Today in Science History – January 17 – Pluto

Pluto New Horizons
Pluto as seen by New Horizons probe.

January 17 marks the passing of two people, William Pickering and Clyde Tombaugh, who was important to the discovery of the dwarf planet, Pluto.

William Pickering was an American astronomer known for opening new observatories and research stations. He also believed there should be a planet outside the orbit of Neptune. Neptune and Uranus’ orbits did not fit the orbit they should have if accounting for the masses and positions of all the known planets. Pickering established Lowell Observatory in Flagstaff, Arizona with Percival Lowell with the job of finding this “Planet X”. Powell would spend the rest of his life searching for Planet X but never found it.

Clyde Tombaugh joined the staff at Lowell Observatory and was given the task of taking systematic photographs of portions of the night sky on two nights one week apart. He would load the images in a device called a blink comparator that rapidly switches the two photographs. This allowed Tombaugh to detect slight differences between the photographs which would suggest movement. He found a change from his late January plates and confirmed the discovery with another photograph. He had discovered a new planet and the formal announcement was made on March 13, 1930. He also discovered Lowell photographed the planet on two separate occasions but did not recognize it as what he was looking for.

Fun Trivia: The name “Pluto” was chosen from a selection of submitted possible names. It originally came from an 11-year-old girl from Oxford, England named Venetia Burney. She thought the planet should be named for the Roman god of the underworld and mentioned it to her grandfather. He submitted her suggestion to Lowell Observatory.

Notable Science History Events for January 17

1997 – Clyde William Tombaugh died.

Clyde William Tombaugh
Clyde William Tombaugh (1906 – 1997).
Lowell Observatory Archives

Tombaugh was an American astronomer who discovered the dwarf planet, Pluto while searching for Percival Lowell and William Pickering’s Planet X that would explain the orbit of Neptune. He also discovered 14 asteroids. Tombaugh claimed he observed lights near Las Cruces, New Mexico he claimed were UFOs.

1946 – Clarence E. McClung died.

Clarence Erwin McClung
Clarence Erwin McClung (1870 – 1946)

McClung was an American biologist who discovered chromosomes determine the sex of a species. He also researched the effect of chromosomes had on heredity. He was researching the chromosomes in insects when he found the accessory chromosome was present in every cell until the organism is fully formed and then it is present in one-half of the gametes of the sex that carries it. Since this chromosome divides organisms into two groups and sex divides organisms into two groups, perhaps one had something to do with the other.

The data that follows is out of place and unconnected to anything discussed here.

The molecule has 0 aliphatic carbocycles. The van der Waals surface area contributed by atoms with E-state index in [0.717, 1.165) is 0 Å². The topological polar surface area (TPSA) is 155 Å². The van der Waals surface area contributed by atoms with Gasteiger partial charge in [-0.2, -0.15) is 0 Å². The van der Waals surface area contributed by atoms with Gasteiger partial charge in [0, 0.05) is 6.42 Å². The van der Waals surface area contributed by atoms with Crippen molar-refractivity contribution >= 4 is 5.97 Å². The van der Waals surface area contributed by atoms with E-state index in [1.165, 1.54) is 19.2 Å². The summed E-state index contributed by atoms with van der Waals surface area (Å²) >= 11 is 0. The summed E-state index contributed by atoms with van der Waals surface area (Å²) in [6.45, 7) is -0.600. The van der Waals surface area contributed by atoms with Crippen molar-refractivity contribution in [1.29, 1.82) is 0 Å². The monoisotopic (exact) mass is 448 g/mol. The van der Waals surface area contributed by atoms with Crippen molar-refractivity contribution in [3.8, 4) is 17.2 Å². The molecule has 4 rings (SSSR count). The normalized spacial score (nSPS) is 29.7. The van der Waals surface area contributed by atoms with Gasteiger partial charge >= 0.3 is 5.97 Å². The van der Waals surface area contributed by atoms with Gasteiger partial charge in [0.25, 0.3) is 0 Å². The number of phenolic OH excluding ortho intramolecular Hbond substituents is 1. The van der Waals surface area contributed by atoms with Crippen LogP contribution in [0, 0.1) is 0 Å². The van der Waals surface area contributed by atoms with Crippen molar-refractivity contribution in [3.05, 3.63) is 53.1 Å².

1938 – William Henry Pickering died.

William Henry Pickering
William Henry Pickering (1858 – 1938).
Library of Congress

Pickering was an American astronomer who discovered Phoebe, the ninth moon of Saturn. He believed he had discovered a tenth moon and named it Themis, but his moon turned out to be artifacts on the photographic plates. He also searched for “Planet X”, a planet that he predicted to be outside the orbit of Neptune that caused perturbations in the orbits of Uranus and Neptune.

1911 – Francis Galton died.

Francis Galton
Francis Galton (1822 – 1911)

Galton was an English polymath who is best known for his early work in eugenics or the selection of parents to increase beneficial traits into their offspring. He also proposed the use of fingerprints as a unique identifier of individuals and developed the classification system still in use today.

1910 – Friedrich Wilhelm Georg Kohlrausch died.

Friedrich Kolrausch
Friedrich Kolrausch (1840-1910)

Kohlrausch was a German physical chemist who focused on the thermal, electrical and magnetic properties of electrolytes. Electrolytes are substances that conduct electricity in solutions through the transfer of ions. He was the first to demonstrate electrolytes have a constant electrical resistance and measured the velocities of the transferred ions for a particular electrolyte.

Read more about Kohlrausch on October 14 in Science History.